Israeli and U.S. Officials Say Visa Waiver Deal Still Far From Happening

Despite optimistic headlines in Israel in recent months, the two sides are now cooling expectations amid technical difficulties. Meanwhile, Biden could face criticism over Israel's treatment of Palestinian-Americans

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If Israel's rejection rate doesn't go significantly down, it will not be eligible to enter the visa waiver programCredit: Chris Helgren/ REUTERS

Both Israeli and U.S. officials say it’s highly doubtful Israel will soon enter the U.S. visa waiver program, despite headlines this year declaring progress in talks on the issue. 

U.S. Ambassador to Israel Tom Nides tweeted this week that “we still have lots of work to do.” The tweet came in reply to reports in the Israeli media that Israel will begin easing restrictions on the entry of U.S. citizens of Palestinian descent at Ben-Gurion International Airport, a major sticking point in negotiations on the visa waiver issue. 

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Despite the ambassador’s diplomatic tone, the vast majority of U.S. officials and experts tracking the matter understand the significant quantitative gaps that remain for Israel to meet U.S. requirements, and Israeli officials seem to agree. 

U.S. President Joe Biden has spoken positively about adding Israel to the list, and in recent months fast-track negotiations have begun. Six Israeli government offices have just completed the required paperwork, and early next month a U.S. delegation is due in Israel for further talks.

Still, Israeli officials admit that much convincing needs to be done. “It’s not at all clear Israel will eventually be eligible, even after all the efforts,” one official involved in the negotiations told Haaretz.

The toughest demand, the official said, is to bring the rejection rate of Israelis seeking visas under 3 percent, the U.S. threshold for entering the waiver program. Last year, this number was at 6.7 percent.

Israeli officials taking part in the talks, including Interior Minister Ayelet Shaked and the previous ambassador in Washington, Gilad Erdan, have asked the Americans to help Israel lower the rejection rate by not counting rejections based on technicalities such as forms not properly filled out. (Erdan remains Israel’s ambassador to the United Nations.)

U.S. Ambassador Nides and President Herzog. "Lots of work to do"Credit: Tsafrir Abayov /AP

Israel has also asked Washington to reconsider its suspicions regarding young Israelis who seek to visit the United States after their military service but before securing a permanent job.

Still, the officials who spoke with Haaretz say that even if these changes are implemented, Israel is still likely to top the 3 percent rejection rate. And the next annual rejection numbers are only due out in September.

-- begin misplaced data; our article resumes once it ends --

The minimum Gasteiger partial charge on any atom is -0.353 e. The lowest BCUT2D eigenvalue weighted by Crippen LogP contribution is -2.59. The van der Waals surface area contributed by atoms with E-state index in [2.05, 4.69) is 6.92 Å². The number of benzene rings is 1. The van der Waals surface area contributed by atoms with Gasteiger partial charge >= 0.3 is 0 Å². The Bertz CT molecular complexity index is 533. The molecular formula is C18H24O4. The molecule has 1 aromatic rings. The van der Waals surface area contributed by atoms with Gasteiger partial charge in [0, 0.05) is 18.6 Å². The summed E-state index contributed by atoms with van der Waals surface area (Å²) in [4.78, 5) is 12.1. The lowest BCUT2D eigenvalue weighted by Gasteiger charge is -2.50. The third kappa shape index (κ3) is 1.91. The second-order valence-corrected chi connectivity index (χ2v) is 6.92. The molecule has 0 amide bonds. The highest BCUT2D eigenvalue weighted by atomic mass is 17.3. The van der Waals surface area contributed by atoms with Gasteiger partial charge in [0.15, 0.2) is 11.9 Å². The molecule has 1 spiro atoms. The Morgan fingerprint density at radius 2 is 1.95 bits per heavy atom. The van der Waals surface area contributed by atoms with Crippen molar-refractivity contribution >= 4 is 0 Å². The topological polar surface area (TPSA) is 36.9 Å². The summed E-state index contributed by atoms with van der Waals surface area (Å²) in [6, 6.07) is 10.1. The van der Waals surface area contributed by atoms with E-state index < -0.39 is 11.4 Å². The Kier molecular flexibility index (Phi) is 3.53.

Israeli officials also rejected the possibility of forging a deal with Washington that would involve an American gesture on visas in return for an Israeli concession on a diplomatic issue such as the reopening of the U.S. Consulate in Jerusalem.

“This would require a change in legislation in the U.S. Congress, and we don’t see that happening,” one official said. U.S. officials, however, suspect that Israel might still offer such a quid pro quo later on, whether on the consulate or on one of several other sticking points between the two governments.

The Biden administration, meanwhile, is facing criticism from the left on the subject. Jim Zogby, the founder and president of the Arab American Institute, says the administration’s approach has been disappointing.

Passengers wait in line at Newark Liberty International Airport, in November.Credit: REUTERS/Eduardo Munoz

Zogby’s criticizes Israel’s treatment of U.S. citizens of Palestinian and Arab descent at its entry points, an issue that for years has helped keep Israel out of the waiver program. If Israel is allowed in without resolving the issue, it will be a “slap in the face” for Arab Americans, Zogby said.

“I’m not Palestinian and got that treatment. If you have a Palestinian ID, it should not make any difference at all,” said Zogby, who has pushed Democratic and Republican administrations on this issue for decades. “Many people got the Palestinian ID because Israel required them to get the Palestinian ID for admission in the first place: They wouldn’t admit them as American citizens because they were of a Palestinian descent.”

Zogby says senior State Department and National Security Council officials have assured him that his concerns are key to their deliberations on the matter. “They’re not letting us believe that this is something they’re going to cast off,” he said, while noting that he still wants to meet on the issue with Secretary of State Antony Blinken and Homeland Security Secretary Alejandro Mayorkas. 

From the U.S. perspective, this issue is even more of an obstacle than the 3 percent rejection rate, which is why Israel has agreed to make some changes recently. Shaked has told Nides that Israel is willing to accept the administration’s request to allow American tourists holding Palestinian IDs to enter and exit Israel via Ben-Gurion Airport, not through the Allenby Bridge crossing that connects Jordan and the West Bank.

But Israel has not yet been decided if this will also include Palestinian Americans currently living in the West Bank.

“The Americans see these people as American citizens above all, while for Israel they’re Palestinians above all,” an Israeli official said.

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